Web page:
Magazine article New Zealand Management

The Director: Kerryn Downey. Receiving Confessions; Governance and Organisational Leadership So Bad That It Drove Enterprises into Receivership and Liquidation Have Kept Kerryn Downey Busy for 30 Years Reconstructing or Rubbish-Binning Them. Now He Wants to Share Some of the Lessons He Has Learned

Magazine article New Zealand Management

The Director: Kerryn Downey. Receiving Confessions; Governance and Organisational Leadership So Bad That It Drove Enterprises into Receivership and Liquidation Have Kept Kerryn Downey Busy for 30 Years Reconstructing or Rubbish-Binning Them. Now He Wants to Share Some of the Lessons He Has Learned

Article excerpt

Byline: Reg Birchfield

A receiver's lot might not, on the face of it, seem like a particularly happy one. But Kerryn Downey, retiring senior partner of McGrathNicol, receivers of high-profile busts like South Canterbury Finance (SCF) and HIH Insurance, doesn't see it that way.

On the contrary, he considers the governance and management lessons his almost 40 years of tidying up after lazy, incompetent, bent and sometimes just unlucky business leaders taught him were invaluable and often fun to grapple with.

Bad governance kills companies. But Downey believes that management is more often than not most responsible for laying enterprises to waste. Between them managers and directors drove 252 companies into receivership last year -- down from 296 in 2010.

"Businesses fail for a combination of reasons," says Downey. But in 90 percent of cases incompetent or fraudulent management sits at the core. And directors are invariably ill equipped or unable to deal with management or the problem.

"One management failing or another precipitates a collapse. It is rarely the actions of a competitor, employee or even a single bad business decision that brings a business down," he adds.

Poor governance in New Zealand is, in Downey's experience, usually linked to director longevity -- not age so much as years spent in the same boardroom. Under-motivated, under-equipped but handily connected individuals -- not that Downey would express it this way -- serve time and take director fees and leave shareholders with inadequate investment returns. Companies like, for example, Rubicon, which Weekend Herald columnist Brian Gaynor suggests retained directors whose many years of tenure were inverse to the marginal measure of company performance.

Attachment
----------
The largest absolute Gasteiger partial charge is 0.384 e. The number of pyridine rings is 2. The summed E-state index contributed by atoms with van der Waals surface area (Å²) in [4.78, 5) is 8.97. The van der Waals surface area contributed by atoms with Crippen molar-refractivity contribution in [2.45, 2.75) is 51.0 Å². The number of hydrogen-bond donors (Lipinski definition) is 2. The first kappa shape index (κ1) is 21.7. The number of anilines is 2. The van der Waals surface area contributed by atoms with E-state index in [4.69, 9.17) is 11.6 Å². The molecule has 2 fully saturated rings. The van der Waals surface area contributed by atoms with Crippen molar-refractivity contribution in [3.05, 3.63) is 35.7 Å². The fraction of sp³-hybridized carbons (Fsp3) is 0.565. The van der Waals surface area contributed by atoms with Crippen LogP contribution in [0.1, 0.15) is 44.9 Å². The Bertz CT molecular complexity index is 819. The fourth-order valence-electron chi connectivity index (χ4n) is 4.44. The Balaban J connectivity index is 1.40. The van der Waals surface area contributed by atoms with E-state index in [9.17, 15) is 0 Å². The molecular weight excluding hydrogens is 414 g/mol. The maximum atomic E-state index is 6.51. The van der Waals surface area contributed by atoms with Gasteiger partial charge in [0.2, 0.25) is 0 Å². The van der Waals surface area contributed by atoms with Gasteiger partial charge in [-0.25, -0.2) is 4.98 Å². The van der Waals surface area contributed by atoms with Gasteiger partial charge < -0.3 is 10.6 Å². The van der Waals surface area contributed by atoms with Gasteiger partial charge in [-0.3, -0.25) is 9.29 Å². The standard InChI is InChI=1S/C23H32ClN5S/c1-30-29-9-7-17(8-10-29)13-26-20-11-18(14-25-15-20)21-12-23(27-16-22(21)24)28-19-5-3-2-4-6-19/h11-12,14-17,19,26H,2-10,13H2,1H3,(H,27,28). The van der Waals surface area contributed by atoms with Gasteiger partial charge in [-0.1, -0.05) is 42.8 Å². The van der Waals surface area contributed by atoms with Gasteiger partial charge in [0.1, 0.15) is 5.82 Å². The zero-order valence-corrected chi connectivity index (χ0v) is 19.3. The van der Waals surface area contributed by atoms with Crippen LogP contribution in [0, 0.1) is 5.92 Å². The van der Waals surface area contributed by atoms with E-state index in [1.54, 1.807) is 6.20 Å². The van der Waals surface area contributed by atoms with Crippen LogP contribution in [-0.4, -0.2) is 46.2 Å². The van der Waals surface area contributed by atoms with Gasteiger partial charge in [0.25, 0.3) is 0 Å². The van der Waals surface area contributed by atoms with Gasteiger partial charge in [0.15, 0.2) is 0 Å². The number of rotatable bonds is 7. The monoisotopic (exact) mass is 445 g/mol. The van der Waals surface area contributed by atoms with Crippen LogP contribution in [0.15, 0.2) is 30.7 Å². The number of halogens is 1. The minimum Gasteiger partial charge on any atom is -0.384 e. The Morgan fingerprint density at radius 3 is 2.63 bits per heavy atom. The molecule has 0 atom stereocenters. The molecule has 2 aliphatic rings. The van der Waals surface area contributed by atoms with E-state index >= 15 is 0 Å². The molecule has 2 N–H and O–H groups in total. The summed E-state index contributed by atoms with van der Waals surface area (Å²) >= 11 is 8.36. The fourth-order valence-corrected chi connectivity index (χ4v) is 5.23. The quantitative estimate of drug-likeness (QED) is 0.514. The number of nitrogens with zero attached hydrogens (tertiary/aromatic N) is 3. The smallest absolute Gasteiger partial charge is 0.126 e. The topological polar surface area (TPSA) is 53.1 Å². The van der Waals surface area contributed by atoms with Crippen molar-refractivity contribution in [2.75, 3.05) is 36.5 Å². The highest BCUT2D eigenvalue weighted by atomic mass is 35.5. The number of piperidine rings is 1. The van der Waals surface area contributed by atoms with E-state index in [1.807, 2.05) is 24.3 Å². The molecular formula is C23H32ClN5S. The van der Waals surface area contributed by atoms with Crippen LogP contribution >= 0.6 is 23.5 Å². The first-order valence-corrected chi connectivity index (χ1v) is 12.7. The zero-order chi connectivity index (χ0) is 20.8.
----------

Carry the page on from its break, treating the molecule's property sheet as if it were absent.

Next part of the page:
There is, according to Downey, too much cronyism in Kiwi governance. Directors shield each other from criticism and keep underperformers at the board table. There are, he adds, too few independent directors or, if independents are appointed they are too often incapable of doing the job. "Board composition, invariably lacking in diversity of experience, is a significant problem. We saw it clearly in the finance sector where directors couldn't contribute because they did not understand the business sufficiently," he says.

And then there are directors who fail to put enough time and effort into the job to arm themselves with the right questions to ask at board meetings. Directors don't need all the answers, but they must ask the right questions. Failure to ask good questions is, Downey thinks, a consequence of directors being un-schooled in accounting and financial reporting skills. "They must also understand the regulatory requirements of governance. Too few directors understand the fundamentals and affairs of the businesses they govern," he adds.

Successful companies, on the other hand, "generally have good directors". New Zealand's pool of competent directors may be too small, but there is, to Downey's mind, a direct relationship between good directors and a good company. "A good board comprises a mix of individuals who know the business, include independents and display a diversity of understanding. They are seasoned," he says.

New Zealand companies frequently lack clearly defined strategies, particularly ones for difficult economic times. "Poor strategies understate what is really happening in the world economy," says Downey. "Both directors and managers invariably fail to comprehend the full implications of events like the global financial collapse (GFC). They ignore the fact New Zealand is increasingly and directly exposed to world events."

Downey's on the side of those calling for more director accountability. "Managers are subject to the spotlight through performance reviews," he says. "Directors should be too. Governance in New Zealand has been too cosy for too long. It's been like a club." But he also thinks things are changing. …

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